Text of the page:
Similarly, there is also an opportunity to reform the presence of government in business — what it should own and how it makes transparent, coherent and steady regulations that are implemented fairly to optimise competition. Again, this will boost business investment and activity.
The new government has moved swiftly to strengthen the integrity of our institutions by changing leadership and reestablishing independence. The setting up of the Institutional Reform Committee, aggressive actions by the Malaysian Anti-Corruption Committee (MACC) and other institutions as well as the proposed autonomy of the MACC and the National Audit Department are all moves in the right direction.
Rebuilding trust in our institutions will take time and perseverance. There will be many challenges and frequent temptations to stray from the new, strict orders of conduct. Every time the government demonstrates respect for the independence of institutions and proper processes, we move a step forward in rebuilding trust.
Integrity starts at the top. I am keenly looking forward to a new framework for leadership selection at key institutions to guarantee the probity, professionalism and competency of leaders. There has to be rigour in choosing and holding leaders of institutions to account.
It is never too soon to address shortcomings in our education system, but it is even more pressing now with the advent of 4IR, which has dramatically changed the needs of the future worker and entrepreneur. The beauty of 4IR is that it is also a great opportunity for those who get it right to leapfrog; many of today’s established academic systems and institutions around the world will find it difficult to change, so this will open up new horizons for creative and ambitious challengers.
The rapid advancement of technology, including robotics and artificial intelligence, could make obsolete a large swathe of jobs that currently allows for a middle-class life. So what do we do about our analogue-era education system that would allow our children to thrive in the digital and information economy? How do we make a giant shift away from drilling knowledge to developing critical and creative thinkers?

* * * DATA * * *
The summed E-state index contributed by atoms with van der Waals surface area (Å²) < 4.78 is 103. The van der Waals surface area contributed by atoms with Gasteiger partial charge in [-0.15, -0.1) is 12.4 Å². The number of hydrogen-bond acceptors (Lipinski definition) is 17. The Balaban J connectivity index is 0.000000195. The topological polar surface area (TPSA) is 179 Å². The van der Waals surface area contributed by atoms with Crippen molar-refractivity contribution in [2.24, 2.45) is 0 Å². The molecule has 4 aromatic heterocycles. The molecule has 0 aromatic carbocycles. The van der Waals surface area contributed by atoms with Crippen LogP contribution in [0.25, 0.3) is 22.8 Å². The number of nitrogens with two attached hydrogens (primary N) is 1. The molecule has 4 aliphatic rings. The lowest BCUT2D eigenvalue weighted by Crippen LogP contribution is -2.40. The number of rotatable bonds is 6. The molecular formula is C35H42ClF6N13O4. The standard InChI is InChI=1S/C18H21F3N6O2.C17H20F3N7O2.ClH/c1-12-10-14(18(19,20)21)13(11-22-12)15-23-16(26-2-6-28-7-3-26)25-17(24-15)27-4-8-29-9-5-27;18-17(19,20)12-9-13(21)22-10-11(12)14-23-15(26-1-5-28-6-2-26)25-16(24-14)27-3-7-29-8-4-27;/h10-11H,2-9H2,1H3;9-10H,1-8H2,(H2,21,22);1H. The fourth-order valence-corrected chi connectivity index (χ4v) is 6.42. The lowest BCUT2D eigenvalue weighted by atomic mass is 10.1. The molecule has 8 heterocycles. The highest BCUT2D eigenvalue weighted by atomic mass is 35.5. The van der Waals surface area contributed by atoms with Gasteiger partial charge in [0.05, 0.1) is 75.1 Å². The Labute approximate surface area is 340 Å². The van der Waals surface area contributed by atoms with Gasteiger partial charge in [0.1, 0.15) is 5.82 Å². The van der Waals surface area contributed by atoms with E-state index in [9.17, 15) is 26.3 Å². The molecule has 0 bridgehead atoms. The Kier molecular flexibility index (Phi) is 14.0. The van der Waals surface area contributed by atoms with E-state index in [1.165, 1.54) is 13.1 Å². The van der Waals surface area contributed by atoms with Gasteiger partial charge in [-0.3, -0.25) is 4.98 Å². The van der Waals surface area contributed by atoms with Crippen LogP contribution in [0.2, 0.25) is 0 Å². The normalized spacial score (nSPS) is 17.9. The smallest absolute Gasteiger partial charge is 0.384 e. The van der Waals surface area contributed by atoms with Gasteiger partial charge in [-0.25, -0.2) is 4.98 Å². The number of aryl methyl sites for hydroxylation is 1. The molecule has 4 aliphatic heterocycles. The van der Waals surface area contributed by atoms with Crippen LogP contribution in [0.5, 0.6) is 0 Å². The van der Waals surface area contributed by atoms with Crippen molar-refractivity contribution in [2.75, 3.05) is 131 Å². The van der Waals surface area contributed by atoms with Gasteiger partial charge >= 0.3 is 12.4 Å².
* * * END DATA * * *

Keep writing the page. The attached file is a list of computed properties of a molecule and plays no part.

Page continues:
PH won the general election because of the massive call for change. However, not all directions of changes are clear, even in the PH manifesto. Not surprisingly, the most contentious issues are those on race and religion. Are we ready for Malaysian Malaysia or do we persevere with race-based politics and policies? What about vernacular schools? Are we an Islamic or secular state? Are Sabah and Sarawak different?
The PH manifesto proposes the setting up of a Consultative Council for People’s Harmony, which is akin to the National Consultative Council of 1970. This needs to be done soon, before sensitive issues start to surface in debating reforms in various areas. Communal issues are best deliberated by a wide set of stakeholders — representatives of the Rulers, community leaders, religious leaders, politicians, non-governmental organisations, businessmen and civil servants, among others. There will need to be trade-offs in the interest of what is best for the nation in the long term and the people will need to be guided by leaders they most respect.
I have identified five critical issues that the government needs to address over the short to medium term. There are many other issues and some may disagree with my choices and suggestions. However, just writing this has been uplifting because of the sense that the reforms that some of us dreamed and talked about in the past could actually happen. Recalibrating Malaysia is a huge task and we must give the new men and women in the arena support in the form of ideas, praises and criticisms so that they can succeed for all of us.